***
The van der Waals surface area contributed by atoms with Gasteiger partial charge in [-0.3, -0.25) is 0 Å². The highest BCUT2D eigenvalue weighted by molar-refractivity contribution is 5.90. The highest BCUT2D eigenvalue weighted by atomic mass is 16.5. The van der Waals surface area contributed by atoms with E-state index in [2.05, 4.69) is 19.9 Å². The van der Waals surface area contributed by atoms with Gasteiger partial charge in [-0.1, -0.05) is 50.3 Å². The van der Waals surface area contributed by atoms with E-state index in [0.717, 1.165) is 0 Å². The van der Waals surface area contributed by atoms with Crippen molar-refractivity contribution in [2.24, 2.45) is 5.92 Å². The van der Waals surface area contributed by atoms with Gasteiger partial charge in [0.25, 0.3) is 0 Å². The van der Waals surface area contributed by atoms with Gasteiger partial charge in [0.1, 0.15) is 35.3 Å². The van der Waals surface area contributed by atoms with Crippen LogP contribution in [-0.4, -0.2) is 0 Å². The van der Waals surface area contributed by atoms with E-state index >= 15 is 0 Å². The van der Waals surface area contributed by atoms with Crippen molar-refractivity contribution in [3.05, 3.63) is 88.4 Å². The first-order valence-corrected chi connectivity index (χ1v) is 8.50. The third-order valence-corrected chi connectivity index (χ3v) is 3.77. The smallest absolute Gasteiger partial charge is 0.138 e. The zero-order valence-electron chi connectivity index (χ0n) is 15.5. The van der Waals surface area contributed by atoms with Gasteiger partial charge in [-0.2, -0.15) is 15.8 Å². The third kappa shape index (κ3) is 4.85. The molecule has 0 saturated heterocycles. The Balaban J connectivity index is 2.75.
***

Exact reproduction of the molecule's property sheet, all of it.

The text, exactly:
The van der Waals surface area contributed by atoms with Gasteiger partial charge in [-0.3, -0.25) is 0 Å². The highest BCUT2D eigenvalue weighted by molar-refractivity contribution is 5.90. The highest BCUT2D eigenvalue weighted by atomic mass is 16.5. The van der Waals surface area contributed by atoms with E-state index in [2.05, 4.69) is 19.9 Å². The van der Waals surface area contributed by atoms with Gasteiger partial charge in [-0.1, -0.05) is 50.3 Å². The van der Waals surface area contributed by atoms with E-state index in [0.717, 1.165) is 0 Å². The van der Waals surface area contributed by atoms with Crippen molar-refractivity contribution in [2.24, 2.45) is 5.92 Å². The van der Waals surface area contributed by atoms with Gasteiger partial charge in [0.25, 0.3) is 0 Å². The van der Waals surface area contributed by atoms with Gasteiger partial charge in [0.1, 0.15) is 35.3 Å². The van der Waals surface area contributed by atoms with Crippen LogP contribution in [-0.4, -0.2) is 0 Å². The van der Waals surface area contributed by atoms with E-state index >= 15 is 0 Å². The van der Waals surface area contributed by atoms with Crippen molar-refractivity contribution in [3.05, 3.63) is 88.4 Å². The first-order valence-corrected chi connectivity index (χ1v) is 8.50. The third-order valence-corrected chi connectivity index (χ3v) is 3.77. The smallest absolute Gasteiger partial charge is 0.138 e. The zero-order valence-electron chi connectivity index (χ0n) is 15.5. The van der Waals surface area contributed by atoms with Gasteiger partial charge in [-0.2, -0.15) is 15.8 Å². The third kappa shape index (κ3) is 4.85. The molecule has 0 saturated heterocycles. The Balaban J connectivity index is 2.75.